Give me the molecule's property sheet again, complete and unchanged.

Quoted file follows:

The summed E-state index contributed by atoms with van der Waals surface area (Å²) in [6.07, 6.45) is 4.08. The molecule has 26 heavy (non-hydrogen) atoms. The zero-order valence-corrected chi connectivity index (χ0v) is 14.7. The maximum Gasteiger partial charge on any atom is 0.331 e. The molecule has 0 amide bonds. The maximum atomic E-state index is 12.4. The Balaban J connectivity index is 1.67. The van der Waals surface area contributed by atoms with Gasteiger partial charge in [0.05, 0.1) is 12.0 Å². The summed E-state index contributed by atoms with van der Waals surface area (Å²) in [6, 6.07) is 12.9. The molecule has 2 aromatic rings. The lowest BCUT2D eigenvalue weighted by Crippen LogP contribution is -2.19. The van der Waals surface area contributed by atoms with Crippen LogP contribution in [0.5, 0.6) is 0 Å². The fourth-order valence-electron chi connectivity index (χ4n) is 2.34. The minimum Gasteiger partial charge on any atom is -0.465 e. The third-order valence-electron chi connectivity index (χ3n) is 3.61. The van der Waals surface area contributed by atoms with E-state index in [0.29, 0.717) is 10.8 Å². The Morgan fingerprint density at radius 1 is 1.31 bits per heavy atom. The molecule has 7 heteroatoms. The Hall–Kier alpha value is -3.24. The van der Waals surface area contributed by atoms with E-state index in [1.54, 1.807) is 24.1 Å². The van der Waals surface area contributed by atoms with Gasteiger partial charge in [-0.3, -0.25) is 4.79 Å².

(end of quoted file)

The summed E-state index contributed by atoms with van der Waals surface area (Å²) in [6.07, 6.45) is 4.08. The molecule has 26 heavy (non-hydrogen) atoms. The zero-order valence-corrected chi connectivity index (χ0v) is 14.7. The maximum Gasteiger partial charge on any atom is 0.331 e. The molecule has 0 amide bonds. The maximum atomic E-state index is 12.4. The Balaban J connectivity index is 1.67. The van der Waals surface area contributed by atoms with Gasteiger partial charge in [0.05, 0.1) is 12.0 Å². The summed E-state index contributed by atoms with van der Waals surface area (Å²) in [6, 6.07) is 12.9. The molecule has 2 aromatic rings. The lowest BCUT2D eigenvalue weighted by Crippen LogP contribution is -2.19. The van der Waals surface area contributed by atoms with Crippen LogP contribution in [0.5, 0.6) is 0 Å². The fourth-order valence-electron chi connectivity index (χ4n) is 2.34. The minimum Gasteiger partial charge on any atom is -0.465 e. The third-order valence-electron chi connectivity index (χ3n) is 3.61. The van der Waals surface area contributed by atoms with E-state index in [0.29, 0.717) is 10.8 Å². The Morgan fingerprint density at radius 1 is 1.31 bits per heavy atom. The molecule has 7 heteroatoms. The Hall–Kier alpha value is -3.24. The van der Waals surface area contributed by atoms with E-state index in [1.54, 1.807) is 24.1 Å². The van der Waals surface area contributed by atoms with Gasteiger partial charge in [-0.3, -0.25) is 4.79 Å².